SPN 10.16: “Paint It Black” Review
If you haven’t seen “Paint It Black,” I’d recommend you read this spoiler filled review and save yourself forty-two minutes of boredom. At the very least, fast-forward through the two secondary plot-lines for Sam and Dean’s story. I don’t normally make recommendations like that, but “Paint It Black” was the third season ten episode from writing partners Brad Buckner and Eugenie Ross-Leming, and one can only hope the last.
Once again, the pair utilized multiple story lines to fill time in an otherwise lackluster plot. It isn’t entirely Buckner and Ross-Leming’s fault. The stars have said they wanted their work schedules curtailed, so episodes which might be filled with more nuanced interaction between Sam and Dean or detailed plot has to be filled some other way. In this case, it was filled with a secondary backstory for the ghost and details of Rowena’s machinations.
The main story was a traditional ghost story of a vengeful spirit, which harkened back to the pilot. Instead of a woman in white, it was a woman in a habit with a little witchiness thrown in. The telling of her tragic romance in detail was completely unnecessary. We didn’t need to see Constance Welch learn of her husband’s infidelity or her killing her children to understand her story. Likewise, we didn’t need to see Isabella get jilted by Piero. The only interesting detail of her story was her mildly horrific self-mutilation, but given the main characters’ propensity for sacrificing their immortal souls for one another, what’s a fingertip?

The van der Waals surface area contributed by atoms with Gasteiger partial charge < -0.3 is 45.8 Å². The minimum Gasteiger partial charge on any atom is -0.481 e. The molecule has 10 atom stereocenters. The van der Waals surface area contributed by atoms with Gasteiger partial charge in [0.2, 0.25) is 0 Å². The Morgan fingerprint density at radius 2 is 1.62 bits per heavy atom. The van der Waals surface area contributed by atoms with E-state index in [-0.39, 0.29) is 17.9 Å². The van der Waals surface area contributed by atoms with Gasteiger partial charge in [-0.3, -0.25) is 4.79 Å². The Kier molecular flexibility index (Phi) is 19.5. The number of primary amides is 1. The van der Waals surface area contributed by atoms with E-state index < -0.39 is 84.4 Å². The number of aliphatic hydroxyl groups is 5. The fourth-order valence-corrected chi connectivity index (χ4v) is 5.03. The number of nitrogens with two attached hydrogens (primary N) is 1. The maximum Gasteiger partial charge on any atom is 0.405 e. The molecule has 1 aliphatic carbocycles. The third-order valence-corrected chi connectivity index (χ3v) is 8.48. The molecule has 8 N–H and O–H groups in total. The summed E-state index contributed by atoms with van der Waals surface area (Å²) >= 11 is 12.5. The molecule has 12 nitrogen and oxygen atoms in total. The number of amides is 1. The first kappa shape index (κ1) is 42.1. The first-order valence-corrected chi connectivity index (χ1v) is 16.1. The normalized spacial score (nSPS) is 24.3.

Having signed Mark Sheppard on as a regular this season to play the highly popular Crowley, it was disappointing to see the bulk of that storyline go to cartoon villain Rowena. Feeling some kinship with his mum, Crowley brought to her the head of the coven, Olivette (Teryl Rothery, medical examiner in “Heart”). Rowena beat her rival and, in a plot line stolen straight from American Horror Story: Coven, learned that the coven had been all but destroyed by the Men of Letters who waged a public relations campaign against them. They also hoarded the witches’ most powerful talismans and spells in secret bunkers, and oh yes, the Winchesters were the last of the American Men of Letters.